A Nashville landfill, not operated by BFI. (Photo: John Partipilo)
A fight over the future of a controversial landfill in Nashville’s predominantly Black Bordeaux neighborhood has now landed in court.
Waste Management, the owner of the Southern Services Construction & Demolition landfill, filed suit in Davidson County Chancery Court after an oversight board rejected its plans to expand its 77-acre landfill by an additional 17 acres.
That rejection came from Nashville’s Solid Waste Region Board in March. The 11-member board concluded the expansion plans were “inconsistent” with the city’s long-term Solid Waste Master Plan, a comprehensive roadmap that calls on the city to achieve near zero-waste to landfills by 2050. The board noted that health concerns, livablity, home resale values as well as environmental impacts all weighed against an expansion.
In its lawsuit, filed April 22, Waste Management asks the court to overturn the solid waste board’s decision, or for the court to remand their application for expansion back to the board for a favorable decision.
The lawsuit also asks the court to invalidate the city’s Solid Waste Master Plan entirely, calling it “unenforceable, unlawful and based on unlawful procedure.” Waste Management is asking the court to order a new amended master plan be developed.
The filing of the lawsuit has already succeeded in postponing a vote on legislation by Council Member Jonathan Hall that was designed to get Metro Council to also formally veto the expansion. Hall on Tuesday said he was withdrawing his proposal indefinitely while the legal case plays out.
And it underscores growing tensions between the landfill operators and the city since the board rejected the expansion request. A week after the board’s rejection, Waste Management officials told the city it could not accept debris cleared by Metro crews after floods swept through portions of Nashville.
The Southern Services landfill, for decades, has been the final destination for commercial and residential construction waste, which has only increased in volume as Nashville’s economy has boomed. It is currently the only landfill in the city that accepts such waste.
The landfill has also been a sore point for residents of the largely African-American neighborhoods nearby, who have complained of odors, declining property values, health problems and the eyesore of a massive dump nearby.
In the days leading up to the board vote against Waste Management’s expansion, Black elected officials from the neighborhood spoke in personal terms about the impact of landfills in their neighborhood.
“The community just feels like they have carried the burden of trash for this city for years and now it’s time for the Mayor, the Metro Council and the city of Nashville to step up and share in this burden,” said Sen. Brenda Gilmore, D-Nashville. Gilmore took over the senate seat occupied by the long-serving Sen. Thelma Harper who famously led protests in the 1980s against a now-closed landfill in Bordeaux. Harper died last month.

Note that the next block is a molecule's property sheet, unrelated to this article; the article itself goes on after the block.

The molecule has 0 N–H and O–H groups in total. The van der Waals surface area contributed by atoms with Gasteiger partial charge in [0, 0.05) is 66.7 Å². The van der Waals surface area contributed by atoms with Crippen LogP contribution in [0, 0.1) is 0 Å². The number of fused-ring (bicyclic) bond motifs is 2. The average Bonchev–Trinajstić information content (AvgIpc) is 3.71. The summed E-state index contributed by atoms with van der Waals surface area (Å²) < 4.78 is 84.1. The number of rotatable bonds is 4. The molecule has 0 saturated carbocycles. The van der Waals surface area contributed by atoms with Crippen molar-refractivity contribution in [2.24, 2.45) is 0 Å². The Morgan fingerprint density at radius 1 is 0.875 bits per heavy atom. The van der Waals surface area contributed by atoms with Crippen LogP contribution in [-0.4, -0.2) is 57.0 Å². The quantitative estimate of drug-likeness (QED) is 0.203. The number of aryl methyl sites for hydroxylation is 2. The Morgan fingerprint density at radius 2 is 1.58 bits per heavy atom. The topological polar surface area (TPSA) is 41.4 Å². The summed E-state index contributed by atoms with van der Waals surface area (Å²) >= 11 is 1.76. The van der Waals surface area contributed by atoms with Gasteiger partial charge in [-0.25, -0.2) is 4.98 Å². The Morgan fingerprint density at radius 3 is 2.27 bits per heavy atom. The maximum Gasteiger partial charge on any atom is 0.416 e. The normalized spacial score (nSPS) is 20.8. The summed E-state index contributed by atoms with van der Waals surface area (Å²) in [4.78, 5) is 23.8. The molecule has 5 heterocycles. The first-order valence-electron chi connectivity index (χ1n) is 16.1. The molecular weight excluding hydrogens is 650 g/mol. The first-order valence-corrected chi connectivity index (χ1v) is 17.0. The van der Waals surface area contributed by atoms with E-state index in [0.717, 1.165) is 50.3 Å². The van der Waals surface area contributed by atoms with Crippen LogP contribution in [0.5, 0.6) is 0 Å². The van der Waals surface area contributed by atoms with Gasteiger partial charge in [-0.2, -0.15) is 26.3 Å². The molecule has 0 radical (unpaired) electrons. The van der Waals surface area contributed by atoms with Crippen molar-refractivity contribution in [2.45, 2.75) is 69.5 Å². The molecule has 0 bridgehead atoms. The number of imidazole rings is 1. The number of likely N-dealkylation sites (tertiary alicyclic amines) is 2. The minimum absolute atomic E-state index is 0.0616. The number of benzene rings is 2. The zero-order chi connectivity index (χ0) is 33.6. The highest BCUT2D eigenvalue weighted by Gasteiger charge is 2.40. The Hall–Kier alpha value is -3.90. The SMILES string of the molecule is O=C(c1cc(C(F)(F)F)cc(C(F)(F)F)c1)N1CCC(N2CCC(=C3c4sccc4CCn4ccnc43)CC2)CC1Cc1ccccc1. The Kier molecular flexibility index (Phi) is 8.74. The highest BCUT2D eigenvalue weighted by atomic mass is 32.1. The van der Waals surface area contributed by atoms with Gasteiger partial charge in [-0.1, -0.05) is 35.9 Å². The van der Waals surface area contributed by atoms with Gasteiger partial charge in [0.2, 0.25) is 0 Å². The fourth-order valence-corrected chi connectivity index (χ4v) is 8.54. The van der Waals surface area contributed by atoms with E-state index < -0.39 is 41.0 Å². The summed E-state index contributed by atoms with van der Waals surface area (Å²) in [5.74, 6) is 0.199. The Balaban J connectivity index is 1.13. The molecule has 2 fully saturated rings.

Waste Management’s position is that the expansion is an important step to ensure the city has access a nearby facility while it moves towards its goals of reducing landfill use in the city going forward.
“Waste Management believes the proposed 10 – 12 year expansion of the Southern Services Landfill is consistent with the region’s solid waste master plan and was disappointed with the Solid Waste Region Board’s decision to deny the expansion application,” a statement from Waste Management on Wednesday said. “The expansion of Southern Services provides a critical bridge to achieving the plan’s stated 75% C&D diversion goal, which the plan acknowledges will take a minimum of 20 years.
The lawsuit argues that events unforeseen when the city created its solid waste plan in 2019 have fundamentally “altered the calculations underpinning the plan’s recommendations” against new or expanded landfills.
A pair of 2020 disasters — the March tornado and the Christmas Day bombing — generated huge amounts of debris deposited in the Southern Services landfill, shortening the time until it will reach capacity. The closure of a second construction and demolition landfill in late 2020, which the master plan had anticipated would instead expand, similarly creates new circumstances that warrant the expansion of the landfill, the lawsuit argued.
The lawsuit takes also takes aim at the authority of the Solid Waste Region Board to approve or deny landfill expansions, pointing out that the Metro Council has not yet authorized the board to act as an official “authority,” instead of an advisory body, to implement the long term plan.
And the lawsuit claims that the findings of the board about health concerns, livability and home resale value are “not supported by any substantial and material evidence,” instead relying mostly on public comments at board meetings.
The lawsuit also makes procedural arguments, claiming that the board waited more than 90 days to render its decision after receiving Waste Management’s expansion application.
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